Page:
Anyone knows what this image is?
It was taken with a light microscope and magnified twenty times. Indeed it is something very, very tiny. I was surprised that something so microscopic could be so colourful. Long ago, when I was looking at cells through the lab microscope at school, I often didn't know what to focus on because there'd be dust particles and liquid droplets that looked liked what I was supposed to see and draw in the lab book. And they had no colour whatsoever. I only managed to get through the practical biology exam because we had to dissect something relatively big - a hamster! If it had been a cockroach, I would have fainted immediately.
Anyway that image won top honours in the Nikon Small World Photomicrography competition this year. It actually is:a magnificent depiction of the essence of floral life, a gorgeous photograph of a thale cress anther (the male sex organ of a small flowering plant)
taken by plant biologist Dr. Heiti Paves of the Tallinn University of Technology in Estonia.
Here is where an anther is located on a flower.
The anther is the part of the flower that holds the pollen which is essential for plant reproduction.
You might like to go here to play a little quiz to match a small image to it's description. They are all very colourful too.
How about this one then?
Would you have guessed that it too is something very tiny, laid out on a dirty school lab slide laden with dust particles and liquid droplets?
No I suppose not. You all are far too clever.
Well that image was voted the best picture taken by the Hubble telescope. Actually, it is a composite image created by NASA/ESA Hubble Space Telescope and NASA's Spitzer Space Telescope. It is the Sombrero Galaxy.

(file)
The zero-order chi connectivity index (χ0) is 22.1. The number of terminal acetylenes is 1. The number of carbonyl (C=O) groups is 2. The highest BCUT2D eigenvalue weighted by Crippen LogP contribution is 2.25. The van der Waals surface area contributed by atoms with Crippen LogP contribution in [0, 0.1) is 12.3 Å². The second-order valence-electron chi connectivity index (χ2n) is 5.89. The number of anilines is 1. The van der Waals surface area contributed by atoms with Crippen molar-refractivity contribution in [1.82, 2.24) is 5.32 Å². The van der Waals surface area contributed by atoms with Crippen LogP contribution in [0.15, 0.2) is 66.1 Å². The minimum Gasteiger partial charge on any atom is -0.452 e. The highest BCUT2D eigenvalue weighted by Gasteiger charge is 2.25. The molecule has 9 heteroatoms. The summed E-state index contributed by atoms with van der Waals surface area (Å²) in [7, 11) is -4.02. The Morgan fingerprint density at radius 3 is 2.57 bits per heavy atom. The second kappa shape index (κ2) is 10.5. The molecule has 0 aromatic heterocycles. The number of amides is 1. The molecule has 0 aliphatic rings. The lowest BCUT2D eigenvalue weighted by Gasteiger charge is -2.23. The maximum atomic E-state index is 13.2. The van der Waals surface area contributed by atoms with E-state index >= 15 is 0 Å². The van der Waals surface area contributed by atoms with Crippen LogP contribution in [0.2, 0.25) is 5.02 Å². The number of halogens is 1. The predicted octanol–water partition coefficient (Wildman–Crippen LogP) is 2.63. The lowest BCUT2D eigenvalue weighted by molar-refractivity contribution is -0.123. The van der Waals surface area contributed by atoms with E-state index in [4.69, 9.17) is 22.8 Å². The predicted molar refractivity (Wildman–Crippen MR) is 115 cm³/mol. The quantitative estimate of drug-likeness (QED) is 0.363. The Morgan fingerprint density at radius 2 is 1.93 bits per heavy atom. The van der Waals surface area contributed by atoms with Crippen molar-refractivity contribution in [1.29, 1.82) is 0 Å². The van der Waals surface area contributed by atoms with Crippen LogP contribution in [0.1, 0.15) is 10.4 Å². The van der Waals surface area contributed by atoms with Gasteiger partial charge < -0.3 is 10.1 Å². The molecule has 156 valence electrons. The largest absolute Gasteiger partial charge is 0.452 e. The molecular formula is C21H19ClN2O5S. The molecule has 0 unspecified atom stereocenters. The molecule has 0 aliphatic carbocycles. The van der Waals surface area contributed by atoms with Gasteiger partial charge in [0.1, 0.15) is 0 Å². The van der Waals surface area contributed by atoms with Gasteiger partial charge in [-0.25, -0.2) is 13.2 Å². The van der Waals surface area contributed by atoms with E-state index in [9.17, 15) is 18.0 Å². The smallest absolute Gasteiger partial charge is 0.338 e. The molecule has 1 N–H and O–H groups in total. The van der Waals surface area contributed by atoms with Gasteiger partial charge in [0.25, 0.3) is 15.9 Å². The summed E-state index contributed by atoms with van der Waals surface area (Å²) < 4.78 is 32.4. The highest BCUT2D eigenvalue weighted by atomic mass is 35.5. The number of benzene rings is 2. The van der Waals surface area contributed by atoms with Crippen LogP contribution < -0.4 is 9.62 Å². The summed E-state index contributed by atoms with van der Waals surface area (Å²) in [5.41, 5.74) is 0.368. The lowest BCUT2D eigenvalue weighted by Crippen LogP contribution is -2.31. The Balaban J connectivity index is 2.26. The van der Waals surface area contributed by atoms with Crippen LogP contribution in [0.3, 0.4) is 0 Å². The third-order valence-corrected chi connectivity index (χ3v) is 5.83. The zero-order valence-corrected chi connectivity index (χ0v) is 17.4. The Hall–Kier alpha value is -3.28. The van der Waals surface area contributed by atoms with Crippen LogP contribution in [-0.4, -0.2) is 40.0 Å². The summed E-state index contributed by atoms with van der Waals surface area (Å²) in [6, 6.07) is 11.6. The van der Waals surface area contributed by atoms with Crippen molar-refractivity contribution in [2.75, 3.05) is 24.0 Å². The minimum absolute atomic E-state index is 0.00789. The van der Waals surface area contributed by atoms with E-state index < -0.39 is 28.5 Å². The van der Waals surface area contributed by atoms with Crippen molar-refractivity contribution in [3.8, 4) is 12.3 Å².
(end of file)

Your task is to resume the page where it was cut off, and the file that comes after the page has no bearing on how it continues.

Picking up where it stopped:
What is a Galaxy? (hint: it is NOT an American soccer club)
The simple answer is that a galaxy is a collection of stars held together by their mutual galaxy. In other words, all the stars in a galaxy are kept together by the gravity of all the other stars (as well as the invisible, mysterious dark matter).
We know the Milky Way pretty well, so let's consider it as a good example of a galaxy. The Milky Way is a spiral galaxy. It has a bright central core with a high density of stars, and then a flattened disk surrounding it – like a spinning record. Two spiral arms start just outside the core, and then spiral outward like a pinwheel to the outer edges of the galaxy. The Milky Way measures about 100,000 light-years across, and is thought to contain 200-400 billion stars.
Read more here
Some points about the Sombrero from Wikimedia Commons:
Messier 104 is commonly known as the Sombrero galaxy because in visible light, it resembles the broad-brimmed Mexican hat. However, in Spitzer's striking infrared view, the galaxy looks more like a "bull's eye."
Spitzer's full view shows the disk is warped, which is often the result of a gravitational encounter with another galaxy, and clumpy areas spotted in the far edges of the ring indicate young star-forming regions.
The Sombrero galaxy is located some 28 million light-years away. Viewed from Earth, it is just six degrees south of its equatorial plane. Spitzer detected infrared emission not only from the ring, but from the center of the galaxy too, where there is a huge black hole, believed to be a billion times more massive than our Sun.
The Spitzer picture is composed of four images taken at 3.6 (blue), 4.5 (green), 5.8 (orange), and 8.0 (red) microns. The contribution from starlight (measured at 3.6 microns) has been subtracted from the 5.8 and 8-micron images to enhance the visibility of the dust features.
All Praise to The Creator, The One who brings everything from non-existence to existence